What’s a little fried food between friends? Parsnip chips.December 22, 2006
Munch, munch, munch.
Let’s face it: Homemade chips are the bomb. We are genetically and evolutionarily driven to consume salty fried snacks. And while you can’t always yield to Mother Nature’s urges, if you’re going to sock away that many calories, you want them to be worthwhile, don’t you?
That’s where these homemade parsnip chips can come in.
They’re delicate, sweet and light — yet fried and salty. It’s a contradiction I can’t explain, particularly with my mouth full of parsnip chips. Honestly, I found these unexpectedly tasty. Viewing the vegetable that they come from, I was duly skeptical. But from that oversized white carrot, that humble root, comes a superior chip. It tastes a lot like what I thought a sweet potato chip would taste like — except I’m usually disappointed by sweet potato chips (they’re often too chewy, thick and mealy).
In fact, it turns out that parsnip chips were what my imagination, and tummy, were craving.
So when you’re mindlessly reaching for that bag of Lay’s, bat your hand away, man. Pull out that other white root vegetable and get a fryin’. You won’t be sor… Munch, munch, munch.
Parsnip chip… If there were ever a veg that deserved to be rendered into chip form, it’s the parsnip. I mean, who doesn’t love rhyme?
Oh, not so familiar with this vegetable? Or afraid that it might be some mutant-toxic-albino carrot?
Well, for those of you who aren’t familiar with the fellow, a parsnip is a tap root, like a carrot. It has been around for ages and appears to be making a resurgence. If you watch enough food TV or eat out often, it’s not uncommon to see a parsnip purée or similar use. Heck, after getting the idea, I discovered there are even people who have been making a parsnip chip for quite sometime.
As for its taste, a parsnip has a lightness and bite that make it very refreshing, but also a substance and sweetness that make it pleasant to eat. A chip suits it well. The parsnip has enough flavor that there is no need to even season with anything but salt.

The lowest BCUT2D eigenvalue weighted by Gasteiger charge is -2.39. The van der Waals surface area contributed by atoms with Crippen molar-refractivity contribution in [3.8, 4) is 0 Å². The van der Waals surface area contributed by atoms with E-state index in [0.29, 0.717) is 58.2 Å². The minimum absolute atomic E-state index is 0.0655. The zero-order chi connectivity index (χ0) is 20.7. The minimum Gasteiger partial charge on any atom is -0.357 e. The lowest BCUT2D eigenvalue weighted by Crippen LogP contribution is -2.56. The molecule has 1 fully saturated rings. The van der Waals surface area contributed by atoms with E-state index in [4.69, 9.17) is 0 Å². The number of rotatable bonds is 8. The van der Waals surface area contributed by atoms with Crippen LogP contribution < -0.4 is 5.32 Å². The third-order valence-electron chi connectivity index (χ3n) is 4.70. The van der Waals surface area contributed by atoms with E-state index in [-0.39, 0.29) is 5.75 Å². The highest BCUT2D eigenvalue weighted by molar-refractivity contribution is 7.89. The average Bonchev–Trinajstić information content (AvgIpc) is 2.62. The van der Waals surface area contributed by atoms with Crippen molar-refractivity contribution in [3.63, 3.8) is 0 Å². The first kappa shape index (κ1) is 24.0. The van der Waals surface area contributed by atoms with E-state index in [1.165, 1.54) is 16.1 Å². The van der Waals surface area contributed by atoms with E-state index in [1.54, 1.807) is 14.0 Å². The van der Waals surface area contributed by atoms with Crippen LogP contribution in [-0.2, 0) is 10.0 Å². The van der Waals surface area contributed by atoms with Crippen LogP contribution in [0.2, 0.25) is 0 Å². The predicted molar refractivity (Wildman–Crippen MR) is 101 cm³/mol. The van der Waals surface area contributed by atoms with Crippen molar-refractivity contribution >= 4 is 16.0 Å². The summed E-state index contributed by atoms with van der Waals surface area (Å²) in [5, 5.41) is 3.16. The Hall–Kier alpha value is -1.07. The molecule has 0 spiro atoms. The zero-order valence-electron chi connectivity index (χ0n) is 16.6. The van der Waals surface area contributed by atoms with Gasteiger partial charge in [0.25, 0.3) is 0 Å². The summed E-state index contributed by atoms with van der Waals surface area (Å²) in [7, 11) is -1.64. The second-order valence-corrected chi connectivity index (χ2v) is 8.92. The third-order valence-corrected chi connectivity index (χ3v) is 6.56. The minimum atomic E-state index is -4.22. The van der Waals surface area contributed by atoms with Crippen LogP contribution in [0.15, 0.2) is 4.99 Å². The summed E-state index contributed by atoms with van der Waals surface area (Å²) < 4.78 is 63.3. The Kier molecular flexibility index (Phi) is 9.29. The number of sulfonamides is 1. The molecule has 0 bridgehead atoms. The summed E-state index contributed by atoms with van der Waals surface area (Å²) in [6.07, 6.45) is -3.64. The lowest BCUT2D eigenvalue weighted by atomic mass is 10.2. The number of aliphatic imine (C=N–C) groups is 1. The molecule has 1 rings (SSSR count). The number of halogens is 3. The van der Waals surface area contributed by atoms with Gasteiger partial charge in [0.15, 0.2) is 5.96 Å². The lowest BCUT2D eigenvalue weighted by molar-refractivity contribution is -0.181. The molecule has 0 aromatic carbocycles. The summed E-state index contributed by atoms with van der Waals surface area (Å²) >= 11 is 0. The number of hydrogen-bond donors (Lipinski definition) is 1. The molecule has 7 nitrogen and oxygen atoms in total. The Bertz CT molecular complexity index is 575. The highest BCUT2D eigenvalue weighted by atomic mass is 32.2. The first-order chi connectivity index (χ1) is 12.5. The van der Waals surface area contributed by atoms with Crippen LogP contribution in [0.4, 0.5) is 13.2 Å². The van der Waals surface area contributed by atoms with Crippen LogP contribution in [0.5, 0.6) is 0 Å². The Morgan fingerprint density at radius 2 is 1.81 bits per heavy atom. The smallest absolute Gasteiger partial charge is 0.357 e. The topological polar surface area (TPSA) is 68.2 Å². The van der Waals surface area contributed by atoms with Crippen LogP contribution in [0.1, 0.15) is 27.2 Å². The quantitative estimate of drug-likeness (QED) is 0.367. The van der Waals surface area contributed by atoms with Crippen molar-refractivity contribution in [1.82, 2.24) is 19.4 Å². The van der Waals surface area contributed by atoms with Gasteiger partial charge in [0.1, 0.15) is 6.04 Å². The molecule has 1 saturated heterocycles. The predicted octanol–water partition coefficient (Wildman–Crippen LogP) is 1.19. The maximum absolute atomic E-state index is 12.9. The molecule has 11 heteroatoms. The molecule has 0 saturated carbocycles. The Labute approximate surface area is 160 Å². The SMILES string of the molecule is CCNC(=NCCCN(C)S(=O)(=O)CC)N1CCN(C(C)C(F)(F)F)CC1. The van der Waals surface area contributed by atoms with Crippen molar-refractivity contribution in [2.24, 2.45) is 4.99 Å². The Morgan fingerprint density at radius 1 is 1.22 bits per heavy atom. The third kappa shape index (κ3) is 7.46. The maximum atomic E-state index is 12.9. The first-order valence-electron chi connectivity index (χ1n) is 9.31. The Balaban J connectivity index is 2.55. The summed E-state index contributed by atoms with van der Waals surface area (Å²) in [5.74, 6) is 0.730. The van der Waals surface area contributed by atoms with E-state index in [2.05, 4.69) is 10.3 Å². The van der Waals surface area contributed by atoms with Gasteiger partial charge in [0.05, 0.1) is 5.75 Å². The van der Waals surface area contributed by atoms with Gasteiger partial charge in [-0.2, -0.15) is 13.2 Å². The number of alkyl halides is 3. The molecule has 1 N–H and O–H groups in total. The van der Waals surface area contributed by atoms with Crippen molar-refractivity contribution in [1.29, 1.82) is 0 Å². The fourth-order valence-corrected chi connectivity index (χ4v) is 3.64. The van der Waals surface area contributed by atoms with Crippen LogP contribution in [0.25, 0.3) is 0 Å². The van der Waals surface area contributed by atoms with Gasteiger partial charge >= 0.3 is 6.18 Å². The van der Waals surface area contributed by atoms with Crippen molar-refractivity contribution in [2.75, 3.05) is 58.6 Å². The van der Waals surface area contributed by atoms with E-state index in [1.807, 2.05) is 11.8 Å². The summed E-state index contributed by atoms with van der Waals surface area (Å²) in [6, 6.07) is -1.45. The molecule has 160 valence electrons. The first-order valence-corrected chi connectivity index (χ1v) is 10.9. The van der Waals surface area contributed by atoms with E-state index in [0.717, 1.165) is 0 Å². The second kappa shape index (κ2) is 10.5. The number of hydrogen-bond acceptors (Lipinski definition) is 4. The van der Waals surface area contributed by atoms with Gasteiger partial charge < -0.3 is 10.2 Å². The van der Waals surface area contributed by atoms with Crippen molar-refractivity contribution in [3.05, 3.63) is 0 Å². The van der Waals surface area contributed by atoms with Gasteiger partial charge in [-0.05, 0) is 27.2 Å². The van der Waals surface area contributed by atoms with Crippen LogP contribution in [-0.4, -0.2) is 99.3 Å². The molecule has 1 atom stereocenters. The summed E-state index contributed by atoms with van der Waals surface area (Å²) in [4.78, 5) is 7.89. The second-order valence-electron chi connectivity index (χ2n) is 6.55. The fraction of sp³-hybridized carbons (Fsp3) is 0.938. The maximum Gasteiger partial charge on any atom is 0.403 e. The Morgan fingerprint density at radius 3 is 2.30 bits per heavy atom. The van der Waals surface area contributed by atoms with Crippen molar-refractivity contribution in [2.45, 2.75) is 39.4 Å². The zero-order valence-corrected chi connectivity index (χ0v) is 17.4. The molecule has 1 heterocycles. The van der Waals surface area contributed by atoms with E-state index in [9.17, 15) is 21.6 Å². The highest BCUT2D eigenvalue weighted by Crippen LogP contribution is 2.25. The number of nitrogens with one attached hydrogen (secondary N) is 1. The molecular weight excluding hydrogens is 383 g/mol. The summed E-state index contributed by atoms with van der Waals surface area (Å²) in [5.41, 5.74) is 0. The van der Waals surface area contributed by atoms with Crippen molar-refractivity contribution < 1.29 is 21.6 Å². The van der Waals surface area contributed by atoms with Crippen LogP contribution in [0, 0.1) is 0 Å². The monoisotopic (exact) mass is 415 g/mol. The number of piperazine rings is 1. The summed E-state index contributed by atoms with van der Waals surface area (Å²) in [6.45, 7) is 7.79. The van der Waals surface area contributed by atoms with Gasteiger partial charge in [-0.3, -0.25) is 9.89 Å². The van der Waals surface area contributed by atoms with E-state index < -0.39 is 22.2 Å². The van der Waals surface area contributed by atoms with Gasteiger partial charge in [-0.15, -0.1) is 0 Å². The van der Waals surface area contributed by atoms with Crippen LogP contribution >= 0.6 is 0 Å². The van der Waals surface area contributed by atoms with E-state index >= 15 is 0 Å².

And, if you have a mandoline, these chips are extremely simple to make. Oh, I said mandoline, not mandolin (sounds the same when spoken). The one with the “e” is the slicer tool, the one without is the guitar-like instrument. With the mandoline, you can churn out perfectly thin slices quick as a stitch and be done within 15-20 min (based on how long your oil takes to heat). I hope you enjoy and perhaps put these to use as a quick dish for a Christmas gathering or a nice New Year’s Day sit-around-and-watch-football snack — talk about fancy grub for watching the Mieneke Car Care Bowl.
Yields: 4 – 6 servings
3-4 large parsnips
Vegetable, Canola or Peanut Oil
1. In a large pot or Dutch oven, fill to about two-thirds (2/3) with oil.
WARNING: DO NOT OVERFILL! Overfilling will cause the oil to bubble up when you place the chips in and may cause it to spill over. This would be bad. It will increase your odds of a small fire or having your flesh bubbled off by scalding hot oil!
2. Over high heat, heat the oil to 350F.
3. While the oil is heating, slice the parsnips thin using a mandoline.
4. Once the oil has reached temperature, lower a handful of parsnips into the oil using a slotted spoon or spider. Cook for 1 min or until the chips are light brown.
5. Remove from the oil and place on paper towels to drain. Sprinkle with salt. Let cool for a 5 min. Serve. Enjoy!